- Published: June 14, 2012
- Written by Chris Meehan
Department of Energy Secretary Steven Chu delivered the keynote speech at the DOE’s SunShot Grand Challenge Summit and Technology Forum this week at Denver’s Hyatt Regency from June 13 to 14. The two-day event brought together a wide range of academia, scientists, company executives, policy experts and more, to discuss how the US can remain a leader in solar and reducing the costs associated with it across all fronts.
“The U.S. is in a fierce race to develop new technology,” Chu said during the keynote speech. The U.S. and its photovoltaic companies are fighting for marketshare in an increasingly tightening market with cheap imports coming from Chinese manufacturers, among others. In a later press briefing, Chu told reporters, “We see the technology is developing so rapidly. We have to be part of that game. We still are the most innovative country in the world,” he said. “If we don't play the game we can't win. In terms of renewable energy that's innovative, we can certainly win.”
During the keynote, Chu likened the SunShot Initiative to President Obama’s all-of the-above energy strategy. “It goes beyond discovery in a research laboratory, it goes beyond discovery, it goes beyond invention. It really goes to innovations meaning that it gets deployed and it gets deployed in scale.”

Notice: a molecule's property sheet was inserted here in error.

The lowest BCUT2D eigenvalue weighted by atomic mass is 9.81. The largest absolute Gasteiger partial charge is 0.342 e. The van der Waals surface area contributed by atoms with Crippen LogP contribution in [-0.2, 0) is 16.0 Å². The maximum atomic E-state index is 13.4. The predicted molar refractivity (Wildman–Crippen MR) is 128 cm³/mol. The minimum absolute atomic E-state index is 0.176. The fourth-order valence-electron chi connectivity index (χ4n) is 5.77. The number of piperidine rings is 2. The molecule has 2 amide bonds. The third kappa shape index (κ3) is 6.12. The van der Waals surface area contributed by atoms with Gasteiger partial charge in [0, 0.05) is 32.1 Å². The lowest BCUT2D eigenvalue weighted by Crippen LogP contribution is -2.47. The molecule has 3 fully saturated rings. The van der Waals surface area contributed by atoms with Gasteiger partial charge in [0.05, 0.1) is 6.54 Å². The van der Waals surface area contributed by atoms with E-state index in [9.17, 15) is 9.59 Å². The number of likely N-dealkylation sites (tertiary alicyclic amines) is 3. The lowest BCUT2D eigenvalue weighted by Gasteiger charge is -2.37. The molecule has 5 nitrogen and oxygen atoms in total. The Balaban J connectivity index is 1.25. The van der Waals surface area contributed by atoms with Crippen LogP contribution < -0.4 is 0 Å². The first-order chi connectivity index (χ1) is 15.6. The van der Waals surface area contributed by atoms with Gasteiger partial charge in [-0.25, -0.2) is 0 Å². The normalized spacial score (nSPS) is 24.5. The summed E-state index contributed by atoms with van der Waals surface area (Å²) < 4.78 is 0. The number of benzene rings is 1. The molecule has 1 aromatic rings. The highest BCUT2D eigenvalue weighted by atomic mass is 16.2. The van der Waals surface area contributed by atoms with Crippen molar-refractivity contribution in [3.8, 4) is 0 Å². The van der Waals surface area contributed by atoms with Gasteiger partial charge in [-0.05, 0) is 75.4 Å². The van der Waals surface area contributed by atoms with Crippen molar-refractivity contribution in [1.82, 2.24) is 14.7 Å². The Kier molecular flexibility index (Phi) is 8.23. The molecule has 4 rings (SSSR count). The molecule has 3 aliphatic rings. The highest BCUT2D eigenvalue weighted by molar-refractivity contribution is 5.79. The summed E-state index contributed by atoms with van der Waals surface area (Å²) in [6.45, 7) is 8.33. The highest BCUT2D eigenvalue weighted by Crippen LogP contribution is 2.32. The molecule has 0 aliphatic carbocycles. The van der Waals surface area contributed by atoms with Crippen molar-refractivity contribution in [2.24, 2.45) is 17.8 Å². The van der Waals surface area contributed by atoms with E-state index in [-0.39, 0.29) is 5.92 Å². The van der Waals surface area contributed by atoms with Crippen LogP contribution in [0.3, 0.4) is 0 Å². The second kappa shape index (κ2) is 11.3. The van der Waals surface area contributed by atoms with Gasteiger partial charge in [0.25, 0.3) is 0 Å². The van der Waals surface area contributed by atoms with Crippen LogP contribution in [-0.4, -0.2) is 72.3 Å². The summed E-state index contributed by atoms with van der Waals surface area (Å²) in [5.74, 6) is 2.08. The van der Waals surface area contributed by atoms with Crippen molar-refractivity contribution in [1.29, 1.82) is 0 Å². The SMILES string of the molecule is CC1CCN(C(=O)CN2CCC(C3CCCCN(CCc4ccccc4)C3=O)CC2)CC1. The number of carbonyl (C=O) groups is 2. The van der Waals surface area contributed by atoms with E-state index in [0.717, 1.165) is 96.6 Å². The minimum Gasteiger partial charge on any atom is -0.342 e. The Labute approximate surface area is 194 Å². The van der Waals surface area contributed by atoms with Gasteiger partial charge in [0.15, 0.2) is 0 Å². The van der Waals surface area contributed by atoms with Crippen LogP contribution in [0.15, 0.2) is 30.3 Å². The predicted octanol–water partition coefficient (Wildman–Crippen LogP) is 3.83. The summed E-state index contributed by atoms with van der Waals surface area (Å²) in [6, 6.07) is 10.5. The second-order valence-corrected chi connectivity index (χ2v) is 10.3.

The forum and the SunShot Initiative are key ingredients for the DOE to help the solar industry move forward. “The purpose of this forum is to engage the stakeholders. We think we've identified key technical and non-technical challenges and want discussions and we want feedback,” Chu said.
With the cost of solar PV coming down rapidly, however, Chu said SunShot is also working to reduce the other costs related to PV projects like hardware, electronics and balance of systems costs. The SunShot Initiative has only been active since 2010 and results of the decade-long program are from being complete. While the program can’t take all the credit for the drops in PV module prices, it can take credit in other areas, Chu said in response to a Clean Energy Authority question at the briefing. “We are going to be taking credit for some of the balance of systems costs, some of the things that we're doing that we know will lead to decreases in the whole system,” he said.
The DOE also is interested in improving manufacturing capabilities for solar in the U.S. by developing innovations that drive down the cost the cost of manufacturing, according to Chu. “We're not funding just for the innovation to get the patent so it can be manufactured in Malaysia or somewhere. We want to look at the whole ecosystem.…If you look at the total worth of the material coming out of China and the solar modules and everything, a large fraction of that is U.S. value in the machines, in a lot of the films, in a lot of the coatings,” he said.
Also important to reducing the costs of solar are opening new doors to financing. The DOE is working on how to make make master limited partnerships more available to solar companies, according to Chu. Such partnerships will allow people to buy into solar projects as bonds. The mechanism also should make it easier for solar projects to get access to low-cost financing.